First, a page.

Being such a keen bargain hunter does not always have good outcomes. Last week whilst browsing through the rails at Primark, I found a dress in the sale for a mere £2. At the time, I remember laughing to myself that only in Gravesend would you have 6 and 8 the only sizes remaining in a sale; all the obese freeloaders must have bagged all the rest of the sizes (bearing in mind that Primark goes up to a size 22). As I thought it was such an impressive find, I did not hesitate in buying the dress. A few days later in the queue at Morrisons, I recognised a distinct pattern on the dress of a large woman in front of me. After a few seconds I looked down at myself, stared back at the woman, only to realise that we were wearing the same Primark dress. I was horrified to say the least. I am glad she did not notice me, as I am not sure who would have been more embarrassed.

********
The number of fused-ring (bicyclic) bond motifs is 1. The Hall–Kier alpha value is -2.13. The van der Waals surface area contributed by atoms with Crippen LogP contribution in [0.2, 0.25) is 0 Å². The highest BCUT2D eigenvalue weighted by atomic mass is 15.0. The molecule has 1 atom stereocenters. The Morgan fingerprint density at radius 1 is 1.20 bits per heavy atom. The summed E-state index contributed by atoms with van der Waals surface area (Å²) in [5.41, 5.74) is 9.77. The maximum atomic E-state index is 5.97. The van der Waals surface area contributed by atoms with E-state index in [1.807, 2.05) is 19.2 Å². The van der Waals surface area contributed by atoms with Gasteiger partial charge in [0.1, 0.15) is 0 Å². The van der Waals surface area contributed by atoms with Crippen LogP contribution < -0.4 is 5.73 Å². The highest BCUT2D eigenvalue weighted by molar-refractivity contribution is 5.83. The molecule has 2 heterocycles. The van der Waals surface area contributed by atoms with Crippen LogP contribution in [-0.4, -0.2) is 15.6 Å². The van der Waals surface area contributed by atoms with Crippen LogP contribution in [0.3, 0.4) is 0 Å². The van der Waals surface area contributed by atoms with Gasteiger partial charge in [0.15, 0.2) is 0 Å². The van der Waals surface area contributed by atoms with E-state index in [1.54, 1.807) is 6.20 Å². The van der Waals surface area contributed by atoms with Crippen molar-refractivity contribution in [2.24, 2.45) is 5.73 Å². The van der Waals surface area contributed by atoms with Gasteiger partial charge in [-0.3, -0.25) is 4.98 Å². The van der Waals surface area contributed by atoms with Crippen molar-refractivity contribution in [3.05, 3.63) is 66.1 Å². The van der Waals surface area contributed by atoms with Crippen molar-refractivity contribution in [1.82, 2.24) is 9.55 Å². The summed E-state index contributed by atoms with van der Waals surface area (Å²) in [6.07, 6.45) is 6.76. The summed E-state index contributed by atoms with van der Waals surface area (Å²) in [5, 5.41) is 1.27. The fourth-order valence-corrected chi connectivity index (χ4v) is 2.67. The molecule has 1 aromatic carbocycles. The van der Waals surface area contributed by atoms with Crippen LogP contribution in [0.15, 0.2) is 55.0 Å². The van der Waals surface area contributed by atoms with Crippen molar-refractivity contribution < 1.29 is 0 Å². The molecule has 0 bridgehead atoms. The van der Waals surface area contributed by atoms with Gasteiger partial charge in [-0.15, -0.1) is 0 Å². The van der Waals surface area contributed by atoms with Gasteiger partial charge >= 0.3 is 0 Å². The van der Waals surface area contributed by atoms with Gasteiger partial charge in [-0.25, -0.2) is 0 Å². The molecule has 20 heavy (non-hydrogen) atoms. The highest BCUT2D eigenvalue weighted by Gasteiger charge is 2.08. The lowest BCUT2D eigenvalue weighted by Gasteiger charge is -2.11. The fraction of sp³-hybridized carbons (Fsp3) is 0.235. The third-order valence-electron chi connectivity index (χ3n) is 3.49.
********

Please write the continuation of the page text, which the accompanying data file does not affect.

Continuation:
WARNING: Consider all consequences that may arise as a result of a bargainous purchase.

Remedies do not cure the disease, they merely prolong it.

This 11 minute video is a good illustration of why I have a strong aversion to charity. It is not because I am heartless, nor is it because of greed, but for the knowledge that I would only be buying into an ideology that does not exist. As Slavoj Žižek highlights, ‘Charity degrades and demoralises’; it is not the solution to poverty.

I despise the propaganda exhaled from posters and promotional material, used to lure vacuous passerbys with a picture of an African child or a timid dog, whose lives would be saved with your pound. I do not appreciate being stopped numerous times on the High Street, approached in pubs or asked to sponsor someone to walk a few miles, then made to feel bad about it when I decline.